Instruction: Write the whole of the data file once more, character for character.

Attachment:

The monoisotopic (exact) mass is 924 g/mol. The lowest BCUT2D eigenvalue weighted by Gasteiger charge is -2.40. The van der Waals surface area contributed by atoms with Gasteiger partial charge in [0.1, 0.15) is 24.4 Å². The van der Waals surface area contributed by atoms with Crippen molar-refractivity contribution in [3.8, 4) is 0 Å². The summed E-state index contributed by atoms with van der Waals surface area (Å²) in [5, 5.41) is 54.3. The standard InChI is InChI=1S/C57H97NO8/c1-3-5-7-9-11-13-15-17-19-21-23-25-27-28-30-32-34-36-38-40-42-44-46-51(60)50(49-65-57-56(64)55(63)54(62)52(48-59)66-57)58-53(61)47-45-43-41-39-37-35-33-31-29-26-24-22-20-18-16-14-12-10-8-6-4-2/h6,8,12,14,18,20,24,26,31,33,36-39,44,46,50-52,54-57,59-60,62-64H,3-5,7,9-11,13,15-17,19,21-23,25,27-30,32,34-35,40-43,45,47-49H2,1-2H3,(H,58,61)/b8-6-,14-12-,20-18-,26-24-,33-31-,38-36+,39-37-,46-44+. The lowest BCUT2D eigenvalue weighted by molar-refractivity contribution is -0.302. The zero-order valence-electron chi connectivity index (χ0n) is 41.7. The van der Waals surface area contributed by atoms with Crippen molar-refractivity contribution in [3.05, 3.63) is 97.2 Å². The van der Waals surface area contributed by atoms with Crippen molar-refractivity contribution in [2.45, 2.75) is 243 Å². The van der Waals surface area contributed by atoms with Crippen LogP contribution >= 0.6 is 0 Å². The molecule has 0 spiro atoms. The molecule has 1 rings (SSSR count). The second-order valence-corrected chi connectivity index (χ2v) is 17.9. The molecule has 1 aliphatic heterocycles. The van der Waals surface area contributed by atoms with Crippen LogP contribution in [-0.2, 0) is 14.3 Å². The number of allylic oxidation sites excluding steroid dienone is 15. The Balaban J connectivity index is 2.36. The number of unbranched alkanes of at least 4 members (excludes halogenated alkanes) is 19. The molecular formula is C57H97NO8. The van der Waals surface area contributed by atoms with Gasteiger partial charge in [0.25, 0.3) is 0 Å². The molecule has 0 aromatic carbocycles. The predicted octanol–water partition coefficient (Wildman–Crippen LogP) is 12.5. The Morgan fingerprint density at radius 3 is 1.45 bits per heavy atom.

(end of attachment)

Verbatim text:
The monoisotopic (exact) mass is 924 g/mol. The lowest BCUT2D eigenvalue weighted by Gasteiger charge is -2.40. The van der Waals surface area contributed by atoms with Gasteiger partial charge in [0.1, 0.15) is 24.4 Å². The van der Waals surface area contributed by atoms with Crippen molar-refractivity contribution in [3.8, 4) is 0 Å². The summed E-state index contributed by atoms with van der Waals surface area (Å²) in [5, 5.41) is 54.3. The standard InChI is InChI=1S/C57H97NO8/c1-3-5-7-9-11-13-15-17-19-21-23-25-27-28-30-32-34-36-38-40-42-44-46-51(60)50(49-65-57-56(64)55(63)54(62)52(48-59)66-57)58-53(61)47-45-43-41-39-37-35-33-31-29-26-24-22-20-18-16-14-12-10-8-6-4-2/h6,8,12,14,18,20,24,26,31,33,36-39,44,46,50-52,54-57,59-60,62-64H,3-5,7,9-11,13,15-17,19,21-23,25,27-30,32,34-35,40-43,45,47-49H2,1-2H3,(H,58,61)/b8-6-,14-12-,20-18-,26-24-,33-31-,38-36+,39-37-,46-44+. The lowest BCUT2D eigenvalue weighted by molar-refractivity contribution is -0.302. The zero-order valence-electron chi connectivity index (χ0n) is 41.7. The van der Waals surface area contributed by atoms with Crippen molar-refractivity contribution in [3.05, 3.63) is 97.2 Å². The van der Waals surface area contributed by atoms with Crippen molar-refractivity contribution in [2.45, 2.75) is 243 Å². The van der Waals surface area contributed by atoms with Crippen LogP contribution >= 0.6 is 0 Å². The molecule has 0 spiro atoms. The molecule has 1 rings (SSSR count). The second-order valence-corrected chi connectivity index (χ2v) is 17.9. The molecule has 1 aliphatic heterocycles. The van der Waals surface area contributed by atoms with Crippen LogP contribution in [-0.2, 0) is 14.3 Å². The number of allylic oxidation sites excluding steroid dienone is 15. The Balaban J connectivity index is 2.36. The number of unbranched alkanes of at least 4 members (excludes halogenated alkanes) is 19. The molecular formula is C57H97NO8. The van der Waals surface area contributed by atoms with Gasteiger partial charge in [0.25, 0.3) is 0 Å². The molecule has 0 aromatic carbocycles. The predicted octanol–water partition coefficient (Wildman–Crippen LogP) is 12.5. The Morgan fingerprint density at radius 3 is 1.45 bits per heavy atom.